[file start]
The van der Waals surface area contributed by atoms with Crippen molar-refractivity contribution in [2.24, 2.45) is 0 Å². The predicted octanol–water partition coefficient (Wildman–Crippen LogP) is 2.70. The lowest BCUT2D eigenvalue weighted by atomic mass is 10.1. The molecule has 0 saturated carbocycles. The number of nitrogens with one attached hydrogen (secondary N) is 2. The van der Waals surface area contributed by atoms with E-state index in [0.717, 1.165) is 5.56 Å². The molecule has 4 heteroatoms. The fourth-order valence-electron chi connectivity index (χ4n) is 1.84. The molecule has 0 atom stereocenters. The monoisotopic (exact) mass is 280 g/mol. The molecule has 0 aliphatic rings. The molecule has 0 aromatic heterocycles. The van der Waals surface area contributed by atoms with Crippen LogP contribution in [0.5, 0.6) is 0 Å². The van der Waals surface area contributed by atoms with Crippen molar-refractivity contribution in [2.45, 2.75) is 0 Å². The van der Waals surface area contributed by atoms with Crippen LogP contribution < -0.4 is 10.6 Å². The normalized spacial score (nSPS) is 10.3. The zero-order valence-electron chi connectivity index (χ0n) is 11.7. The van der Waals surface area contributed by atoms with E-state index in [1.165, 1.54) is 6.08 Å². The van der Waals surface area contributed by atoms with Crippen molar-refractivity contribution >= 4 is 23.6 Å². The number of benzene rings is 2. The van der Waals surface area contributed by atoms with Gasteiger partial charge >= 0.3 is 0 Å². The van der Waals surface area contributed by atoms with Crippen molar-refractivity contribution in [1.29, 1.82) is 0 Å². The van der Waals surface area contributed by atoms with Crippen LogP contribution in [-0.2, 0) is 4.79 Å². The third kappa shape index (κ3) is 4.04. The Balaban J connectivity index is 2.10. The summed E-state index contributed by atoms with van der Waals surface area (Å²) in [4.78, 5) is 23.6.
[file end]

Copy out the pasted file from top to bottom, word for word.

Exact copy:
The van der Waals surface area contributed by atoms with Crippen molar-refractivity contribution in [2.24, 2.45) is 0 Å². The predicted octanol–water partition coefficient (Wildman–Crippen LogP) is 2.70. The lowest BCUT2D eigenvalue weighted by atomic mass is 10.1. The molecule has 0 saturated carbocycles. The number of nitrogens with one attached hydrogen (secondary N) is 2. The van der Waals surface area contributed by atoms with E-state index in [0.717, 1.165) is 5.56 Å². The molecule has 4 heteroatoms. The fourth-order valence-electron chi connectivity index (χ4n) is 1.84. The molecule has 0 atom stereocenters. The monoisotopic (exact) mass is 280 g/mol. The molecule has 0 aliphatic rings. The molecule has 0 aromatic heterocycles. The van der Waals surface area contributed by atoms with Crippen LogP contribution in [0.5, 0.6) is 0 Å². The van der Waals surface area contributed by atoms with Crippen molar-refractivity contribution in [2.45, 2.75) is 0 Å². The van der Waals surface area contributed by atoms with Crippen LogP contribution < -0.4 is 10.6 Å². The normalized spacial score (nSPS) is 10.3. The zero-order valence-electron chi connectivity index (χ0n) is 11.7. The van der Waals surface area contributed by atoms with E-state index in [1.165, 1.54) is 6.08 Å². The van der Waals surface area contributed by atoms with Crippen molar-refractivity contribution >= 4 is 23.6 Å². The number of benzene rings is 2. The van der Waals surface area contributed by atoms with Gasteiger partial charge >= 0.3 is 0 Å². The van der Waals surface area contributed by atoms with Crippen molar-refractivity contribution in [1.29, 1.82) is 0 Å². The van der Waals surface area contributed by atoms with Crippen LogP contribution in [-0.2, 0) is 4.79 Å². The third kappa shape index (κ3) is 4.04. The Balaban J connectivity index is 2.10. The summed E-state index contributed by atoms with van der Waals surface area (Å²) in [4.78, 5) is 23.6.